Hand warmers are cheap and very effective at keeping your fingers warm when the temps drop. Look for gloves or mitts with a handwarmer pocket so you don’t have to keep the packet next to your skin.
Electric gloves have little batteries and heater wires that electronically warm up the glove. If battery life becomes a problem, try turning them on only when you need them.
Q: Why are there so many cinch cords on my gloves?!
A: Usually, there are two cinch straps on a glove or mitt.
The cinch strap nearest your fingers is usually at or near the wrist. This helps keep the fingers of the glove in place if it doesn’t fit perfectly. I usually leave this one as wide open as possible because cinching it down tends to restrict circulation and lead to cold fingers in my experience.
There’s usually another strap near the cuff of the glove which should be about 4-6” up your forearm. This is meant to cinch down over the cuff of your jacket and keep the snow out.
I usually wear my gloves under the jacket though and find that this strap is only sometimes useful for my preference. Instead, I usually use the cuff strap on my jacket to hold the gloves in place.
Some combination of these different options should produce a snug, warm, and snow-free fit for you!
Q: Do I need padded/armored gloves?
A: Probably not unless you’re racing.
Ski racers of some disciplines use padded clothing to help with slapping the gates. Snowboarders, of course, aren’t usually ripping up the gates. So, unless you plan on punching trees or Yetis padded and armored gloves aren’t likely to come in handy.
That’s really all there is to it. However, sometimes they do look cool… so there’s always that.
Q: Do you use waterproof or regular gloves?
A: Depends on the time of year and weather.
90% of the time I use regular ol’ leather palm mitts with no particular waterproofing. In fact, they have several holes in them and I just haven’t bought new ones.
When the weather is cold, mid-season winter conditions, gloves just don’t get wet. Assuming you’re not falling into or spending a lot of time with your hands in the snow, that is.
During spring conditions when the warm weather hits and the runs turn to slush gloves can get wet fast! Even if it’s 40 degrees out and you’re on the mountain, wet gloves can turn into cold fingers quickly.
In these conditions, I’ll sometimes wear waterproof gloves especially if I’m expecting rain. Of course, my days of falling down a lot are long past so I rarely get my hands in the snow unless I’m planning to.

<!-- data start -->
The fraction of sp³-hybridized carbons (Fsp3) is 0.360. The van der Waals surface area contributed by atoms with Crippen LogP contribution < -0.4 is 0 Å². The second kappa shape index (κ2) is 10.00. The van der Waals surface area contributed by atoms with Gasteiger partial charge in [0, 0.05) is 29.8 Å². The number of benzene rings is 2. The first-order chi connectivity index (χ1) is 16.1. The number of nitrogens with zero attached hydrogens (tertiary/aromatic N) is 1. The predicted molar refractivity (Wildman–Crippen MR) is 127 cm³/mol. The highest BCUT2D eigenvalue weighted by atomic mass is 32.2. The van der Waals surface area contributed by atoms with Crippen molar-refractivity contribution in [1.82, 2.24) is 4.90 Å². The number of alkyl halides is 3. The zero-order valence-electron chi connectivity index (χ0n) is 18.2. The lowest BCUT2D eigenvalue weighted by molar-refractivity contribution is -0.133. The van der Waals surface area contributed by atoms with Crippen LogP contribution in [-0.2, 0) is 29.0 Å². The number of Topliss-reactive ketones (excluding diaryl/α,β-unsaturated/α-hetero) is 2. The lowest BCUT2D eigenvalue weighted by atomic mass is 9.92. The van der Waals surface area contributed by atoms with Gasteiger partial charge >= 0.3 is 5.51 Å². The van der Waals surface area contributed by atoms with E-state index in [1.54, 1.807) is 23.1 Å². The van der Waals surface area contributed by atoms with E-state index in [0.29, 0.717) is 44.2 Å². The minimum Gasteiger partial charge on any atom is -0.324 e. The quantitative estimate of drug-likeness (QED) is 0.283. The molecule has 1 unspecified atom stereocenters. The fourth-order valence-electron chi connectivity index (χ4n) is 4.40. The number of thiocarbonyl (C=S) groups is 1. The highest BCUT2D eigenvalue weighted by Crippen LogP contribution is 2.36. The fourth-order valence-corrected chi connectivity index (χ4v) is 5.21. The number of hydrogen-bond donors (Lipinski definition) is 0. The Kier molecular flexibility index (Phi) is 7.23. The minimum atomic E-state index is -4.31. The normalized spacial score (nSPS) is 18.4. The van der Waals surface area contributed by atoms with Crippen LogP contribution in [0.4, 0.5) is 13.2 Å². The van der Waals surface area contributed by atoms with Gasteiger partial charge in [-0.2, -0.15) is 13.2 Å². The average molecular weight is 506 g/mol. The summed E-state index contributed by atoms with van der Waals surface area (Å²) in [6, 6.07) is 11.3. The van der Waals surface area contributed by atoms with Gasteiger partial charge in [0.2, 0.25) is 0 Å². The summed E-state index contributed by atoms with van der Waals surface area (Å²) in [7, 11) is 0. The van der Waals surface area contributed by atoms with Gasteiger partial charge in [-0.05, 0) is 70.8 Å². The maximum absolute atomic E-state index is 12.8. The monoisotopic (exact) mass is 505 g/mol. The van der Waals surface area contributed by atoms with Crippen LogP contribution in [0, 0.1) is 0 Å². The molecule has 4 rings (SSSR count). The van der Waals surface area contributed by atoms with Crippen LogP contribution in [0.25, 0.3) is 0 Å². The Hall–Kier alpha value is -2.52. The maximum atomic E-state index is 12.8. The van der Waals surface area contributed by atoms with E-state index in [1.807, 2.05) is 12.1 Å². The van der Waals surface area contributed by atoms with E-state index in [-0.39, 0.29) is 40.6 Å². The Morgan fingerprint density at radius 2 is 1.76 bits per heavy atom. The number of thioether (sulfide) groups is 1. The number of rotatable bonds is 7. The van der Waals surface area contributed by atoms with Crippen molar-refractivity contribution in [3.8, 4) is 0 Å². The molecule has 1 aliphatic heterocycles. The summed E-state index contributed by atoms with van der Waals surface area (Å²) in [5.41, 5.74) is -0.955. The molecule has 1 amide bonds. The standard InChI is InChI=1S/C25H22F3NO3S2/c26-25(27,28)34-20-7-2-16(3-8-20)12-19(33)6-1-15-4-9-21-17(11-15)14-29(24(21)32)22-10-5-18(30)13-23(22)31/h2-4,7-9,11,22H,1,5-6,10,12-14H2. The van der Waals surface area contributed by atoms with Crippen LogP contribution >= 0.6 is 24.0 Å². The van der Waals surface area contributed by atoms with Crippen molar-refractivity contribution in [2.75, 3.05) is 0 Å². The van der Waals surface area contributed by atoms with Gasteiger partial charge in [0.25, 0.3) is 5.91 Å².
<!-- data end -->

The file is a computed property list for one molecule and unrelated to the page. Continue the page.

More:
Best Snowboard Glove Brands
As you can imagine choosing the “best” snowboard glove brands is very subjective. Ask 10 snowboarders and you will get 6-7 different answers. However certain brands always come to the top like Black Diamond and Burton.
- Burton – Its no surprise that Burton is one the list as they are the originator of snowboarding, they produce some of the best winter gear available.
- Black Diamond – Based in Utah they make some of the best outdoor gear from climbing to skiing and snowboarding. You can trust anything they make to perform well.
- Arc’teryx – Based Vancouver Canada they make a full lineup of outdoor equipment. There clothing is not cheap but its second to none.
- Outdoor Research – Founded by Ron Gregg in 1981 and based in Seattle, they have a full lineup of outdoor clothing including some of the best gloves you can buy at any price.
- Hestra – Founded in the 1930’s in Sweden originally made clothing for the army. Now they make outdoor clothing for civilian use and are well known to make some of the best outdoor clothing available.
Choosing the right glove boils down to deciding which seasons you’ll be riding in and finding the features you need. Large powder cuffs, handwarmer pockets, removable liners and other features can make the difference between a mediocre glove and a pro level glove.
Even for those on a moderate budget there’s a snowboarding glove on our list that can help you get after it. You don’t have to drop top dollar to get all the features we expect on a great snowboarding glove today.
I hope this guide was helpful in picking the best snowboard gloves to fit your needs. If you want to comment or recommend a pair of gloves I didn’t include, please use my contact form to get in touch.
New to snowboarding? See my beginners guide to snowboarding for tips and advice.
Have fun and be safe out there!